With IKEA there is a vision of ‘Creating a better everyday life for the many’, which is via home furnishings and believing in ‘life at home’. “Founded 76 years ago with the ‘life at home’ approach, it was different than that of today”, Pia stated. Now this extends into community with the growing urbanism. Many aspects and dimensions around what life at home means. There is a focus on three aspects: Healthy & Sustainable Living – e; Circular & Climate Positive; Fair & Inclusive. There are 170,000 people working for the Ingka Group. The value chain overall involving around 2 to 3 million people. With a “customer base of around 2 billion people visiting IKEA throughout the world.” People are a key part of this. From healthy, sustainable living, with the IKEA range of solutions of ‘life at home’.
Women are a prime customer base of the organization. Hence IKEA also supports women through various social projects. Working towards being Climate positive – they have managed to keep growing and have reduced the CO2 emissions. There is much work being done also on the “fair and inclusive track with gender diversity at 50/50 with the employee base.” Equality also with pay and working with migrant community. Working with refugees and IKEA have committed to working with 2,500 refugees over the next 2 years. “Working with the extended community and working with language skills training and to create a better life for them and their families,” Pia states. Also working with many social entrepreneurs and many partners in social issues.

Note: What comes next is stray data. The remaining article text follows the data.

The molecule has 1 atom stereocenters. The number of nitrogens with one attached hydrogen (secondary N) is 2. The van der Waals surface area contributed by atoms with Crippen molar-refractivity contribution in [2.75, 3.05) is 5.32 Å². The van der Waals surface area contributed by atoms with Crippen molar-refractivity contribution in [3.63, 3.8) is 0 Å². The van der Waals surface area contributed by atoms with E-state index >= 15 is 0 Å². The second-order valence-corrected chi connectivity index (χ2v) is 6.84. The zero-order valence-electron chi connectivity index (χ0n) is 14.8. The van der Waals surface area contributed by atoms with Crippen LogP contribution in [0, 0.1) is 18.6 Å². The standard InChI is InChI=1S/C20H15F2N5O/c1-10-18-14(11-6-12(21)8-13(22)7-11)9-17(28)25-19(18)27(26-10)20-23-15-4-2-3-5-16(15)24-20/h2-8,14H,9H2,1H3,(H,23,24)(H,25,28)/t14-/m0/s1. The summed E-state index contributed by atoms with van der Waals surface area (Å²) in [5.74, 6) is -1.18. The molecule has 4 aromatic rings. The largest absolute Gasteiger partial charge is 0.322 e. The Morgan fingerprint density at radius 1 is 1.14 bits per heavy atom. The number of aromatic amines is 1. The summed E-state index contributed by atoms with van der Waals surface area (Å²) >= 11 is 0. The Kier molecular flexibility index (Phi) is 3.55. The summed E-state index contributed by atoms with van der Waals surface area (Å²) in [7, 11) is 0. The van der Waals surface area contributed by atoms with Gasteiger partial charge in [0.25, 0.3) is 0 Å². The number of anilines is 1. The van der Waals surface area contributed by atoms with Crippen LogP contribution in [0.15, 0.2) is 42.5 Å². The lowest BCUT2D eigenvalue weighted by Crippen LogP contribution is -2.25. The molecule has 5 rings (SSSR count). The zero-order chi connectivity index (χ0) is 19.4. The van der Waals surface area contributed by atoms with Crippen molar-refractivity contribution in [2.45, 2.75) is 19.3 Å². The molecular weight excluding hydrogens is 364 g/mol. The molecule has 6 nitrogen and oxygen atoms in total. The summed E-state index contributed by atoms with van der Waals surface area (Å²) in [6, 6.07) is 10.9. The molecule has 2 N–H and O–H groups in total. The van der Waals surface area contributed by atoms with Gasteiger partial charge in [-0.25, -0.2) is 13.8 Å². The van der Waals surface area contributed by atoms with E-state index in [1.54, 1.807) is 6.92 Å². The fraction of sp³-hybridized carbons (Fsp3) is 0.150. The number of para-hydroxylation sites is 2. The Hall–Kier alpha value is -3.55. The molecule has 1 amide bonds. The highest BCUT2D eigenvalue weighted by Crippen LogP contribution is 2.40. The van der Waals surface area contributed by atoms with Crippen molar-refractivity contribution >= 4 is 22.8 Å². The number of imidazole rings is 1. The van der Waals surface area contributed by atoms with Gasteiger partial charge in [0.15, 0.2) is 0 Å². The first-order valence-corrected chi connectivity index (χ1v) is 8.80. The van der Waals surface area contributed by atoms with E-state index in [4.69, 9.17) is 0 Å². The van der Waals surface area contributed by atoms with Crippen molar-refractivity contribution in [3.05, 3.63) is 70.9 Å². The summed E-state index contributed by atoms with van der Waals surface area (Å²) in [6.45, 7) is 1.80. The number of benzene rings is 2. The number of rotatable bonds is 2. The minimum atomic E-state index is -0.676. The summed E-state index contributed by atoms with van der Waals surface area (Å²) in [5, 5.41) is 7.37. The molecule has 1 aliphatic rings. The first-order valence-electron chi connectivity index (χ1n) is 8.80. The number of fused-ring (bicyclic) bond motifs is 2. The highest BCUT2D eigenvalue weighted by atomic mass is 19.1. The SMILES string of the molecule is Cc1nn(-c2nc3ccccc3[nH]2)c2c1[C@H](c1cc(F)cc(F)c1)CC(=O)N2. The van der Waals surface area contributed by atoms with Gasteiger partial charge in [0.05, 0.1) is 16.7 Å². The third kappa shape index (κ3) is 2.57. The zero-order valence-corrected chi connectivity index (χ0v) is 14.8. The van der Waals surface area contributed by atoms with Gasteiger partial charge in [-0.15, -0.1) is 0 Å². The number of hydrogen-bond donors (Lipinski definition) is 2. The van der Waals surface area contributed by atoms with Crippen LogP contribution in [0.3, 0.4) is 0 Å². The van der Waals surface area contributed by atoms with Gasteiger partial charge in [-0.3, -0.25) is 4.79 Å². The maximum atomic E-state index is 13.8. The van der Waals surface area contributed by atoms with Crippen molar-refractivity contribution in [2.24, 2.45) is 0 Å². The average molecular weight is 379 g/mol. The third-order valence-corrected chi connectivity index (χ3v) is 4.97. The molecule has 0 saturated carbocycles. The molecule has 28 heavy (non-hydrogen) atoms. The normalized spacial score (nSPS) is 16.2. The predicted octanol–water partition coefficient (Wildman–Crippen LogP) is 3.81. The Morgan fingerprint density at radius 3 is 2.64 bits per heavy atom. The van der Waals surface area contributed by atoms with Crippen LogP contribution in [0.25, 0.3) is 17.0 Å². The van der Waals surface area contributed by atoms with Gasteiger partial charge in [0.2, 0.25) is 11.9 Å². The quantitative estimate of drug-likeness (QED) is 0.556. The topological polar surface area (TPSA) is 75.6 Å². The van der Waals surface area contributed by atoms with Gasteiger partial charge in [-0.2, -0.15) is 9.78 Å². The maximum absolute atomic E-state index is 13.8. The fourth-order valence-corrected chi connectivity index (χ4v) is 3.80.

Also the charitable arm the IKEA Foundation donates 200 million a year and has pledged to donate and 1billioin euros over the next 4 years and that includes many projects in the Global South. There is a view on the need for an interconnected approach working with innovators, entrepreneurs and various actors in tackling the challenges together.
Jacqueline Bleicher, Founding Director, Global Urban Design CIC (GUD)
Sharing the work of her social enterprise, collaborating on community projects in amongst many other initiatives. Jacqueline spoke about the importance of Education and how it can raise awareness in key areas around the built environment and climate change. Policy, design, retrofitting and reuse, decommissioning and recycling.